Plenty of anecdotal evidence from users supports the idea that CBD could be a valuable pain reliever. From headaches to joint pain, many people have reported improvement as a result of CBD. 

One of the most promising things CBD offers to medical practitioners and their patients is the fact that it could be used as a safer, non-addictive alternative to opioids. Since CBD is not psychoactive, it has not displayed any potential to lead to addiction. Also, the risk of a dangerous overdose is very low.  

The research:

  • This article explores the promising results of a small study into using CBD to offer relief to sufferers of Crohn’s disease, an inflammatory condition affecting the GI tract. 
  • A new worldwide trial, funded by the Migraine Research Council, is currently looking into the efficacy of CBD (with and without THC) for migraines at UC San Diego Health. This is an exciting prospect for sufferers around the world and we can’t wait to see the results.

Treating Epilepsy 

While the use of CBD is perfectly legal within the UK (and has been since 2018), the NHS currently only offers CBD as a treatment in a small number of scenarios – a direct result of the limited body of research out there at the moment. 

One of those scenarios is in the treatment of certain rare types of epilepsy. So, while its use within the NHS is still very limited, it’s promising to see quite how quickly it has been integrated into British medicine since its introduction. 

It’s important to remember that, in this instance, CBD is prescribed under specific conditions – and, generally, as part of more comprehensive treatment. Sufferers of epilepsy shouldn’t be self-prescribing treatment.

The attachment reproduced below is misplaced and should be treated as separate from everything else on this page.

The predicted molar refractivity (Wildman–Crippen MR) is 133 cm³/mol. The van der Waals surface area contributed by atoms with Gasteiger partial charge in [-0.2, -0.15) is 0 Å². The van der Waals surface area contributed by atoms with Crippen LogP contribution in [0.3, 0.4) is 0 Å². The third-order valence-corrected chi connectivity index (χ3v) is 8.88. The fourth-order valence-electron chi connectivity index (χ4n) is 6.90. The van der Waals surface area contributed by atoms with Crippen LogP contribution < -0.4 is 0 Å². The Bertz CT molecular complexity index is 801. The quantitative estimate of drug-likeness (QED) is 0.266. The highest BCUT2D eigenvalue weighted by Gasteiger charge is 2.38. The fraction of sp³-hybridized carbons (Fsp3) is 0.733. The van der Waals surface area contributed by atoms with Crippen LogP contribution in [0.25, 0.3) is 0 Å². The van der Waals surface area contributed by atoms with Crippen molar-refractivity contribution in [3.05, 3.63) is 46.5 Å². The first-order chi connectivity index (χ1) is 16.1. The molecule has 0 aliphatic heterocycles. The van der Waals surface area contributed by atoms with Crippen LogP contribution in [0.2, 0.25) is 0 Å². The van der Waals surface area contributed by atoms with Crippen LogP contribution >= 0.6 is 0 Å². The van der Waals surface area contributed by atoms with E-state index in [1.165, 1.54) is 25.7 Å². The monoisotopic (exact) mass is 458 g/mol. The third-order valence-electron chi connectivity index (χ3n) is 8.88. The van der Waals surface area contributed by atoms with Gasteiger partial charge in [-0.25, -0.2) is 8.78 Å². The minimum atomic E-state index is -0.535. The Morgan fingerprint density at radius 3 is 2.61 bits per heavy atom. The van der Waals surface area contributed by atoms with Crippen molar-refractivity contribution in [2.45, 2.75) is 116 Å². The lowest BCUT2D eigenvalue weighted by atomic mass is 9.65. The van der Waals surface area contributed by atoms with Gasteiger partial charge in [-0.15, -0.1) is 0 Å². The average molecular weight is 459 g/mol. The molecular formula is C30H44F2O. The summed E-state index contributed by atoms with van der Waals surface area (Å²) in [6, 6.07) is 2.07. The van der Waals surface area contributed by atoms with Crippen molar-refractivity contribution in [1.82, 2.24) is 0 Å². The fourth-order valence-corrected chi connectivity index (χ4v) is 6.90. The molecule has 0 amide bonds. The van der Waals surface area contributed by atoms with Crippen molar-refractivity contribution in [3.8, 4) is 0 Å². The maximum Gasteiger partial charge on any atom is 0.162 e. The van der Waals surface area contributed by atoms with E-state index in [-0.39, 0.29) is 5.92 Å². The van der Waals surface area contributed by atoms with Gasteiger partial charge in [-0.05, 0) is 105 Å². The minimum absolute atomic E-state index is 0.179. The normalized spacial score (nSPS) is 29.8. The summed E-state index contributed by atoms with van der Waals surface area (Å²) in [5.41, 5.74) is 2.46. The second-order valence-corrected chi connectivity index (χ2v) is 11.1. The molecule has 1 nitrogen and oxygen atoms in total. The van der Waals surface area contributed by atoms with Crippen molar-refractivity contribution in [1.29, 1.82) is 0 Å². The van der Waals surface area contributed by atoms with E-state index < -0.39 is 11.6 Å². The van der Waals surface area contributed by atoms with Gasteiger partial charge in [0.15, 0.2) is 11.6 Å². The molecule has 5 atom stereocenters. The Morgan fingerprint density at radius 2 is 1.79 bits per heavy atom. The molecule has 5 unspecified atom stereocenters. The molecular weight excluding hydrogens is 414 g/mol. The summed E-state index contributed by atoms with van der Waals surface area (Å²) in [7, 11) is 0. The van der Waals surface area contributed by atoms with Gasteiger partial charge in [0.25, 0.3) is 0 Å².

The Research:

  • A study conducted in 2015 observed a significant reduction in the median monthly frequency of seizures over a 12-week treatment period of CBD, during which time the dosage was gradually increased. You can read more about the results here

Relief from Nausea

A fair amount of anecdotal evidence supports the idea that CBD can help to alleviate nausea – at times, as a result of its potential for fighting anxiety and the many physical and emotional symptoms it can create throughout the body. 

Beyond that, however, CBD has received significant attention as a potential aid to those suffering the debilitating effects of chemotherapy – and other intensive treatments – for which nausea and vomiting are common symptoms. 

Once again, CBD’s low number of contraindications means that it offers a promising palliative treatment – offering the chance of an improved quality of life, without interfering with other medications and treatments. 

The Research:

  • This study found a strong relationship between THC:CBD use and reduced nausea and vomiting in chemotherapy patients – and that 83% preferred it to the placebo. More insight is needed into CBD as a standalone compound but, if it delivers similar results, it will offer the benefit of no psychoactive symptoms. 


A Positive Beginning

CBD is a fascinating subject, not least of all because of the unique reaction that occurs when it enters our body – or even just sinks in through our skin. There’s no getting around the fact that we have a way to go before we know everything there is to know about CBD, but the good news is that the future looks incredibly promising. 

Besides the conditions mentioned in this list, there are many more being studied alongside CBD for a potentially positive relationship. In the realm of CBD research, ALS (amyotrophic lateral sclerosis), addiction, diabetes and Alzheimer’s Disease are just a few of the conditions that we hope to find out more about in the coming years. 

Plus, as more and more people find the right CBD product and integrate it into their lifestyle – whether through gummies, oils, vaping or smoking – the rich offering of anecdotal evidence from users continues to grow, and to inspire more research in more areas that will, one day, benefit others.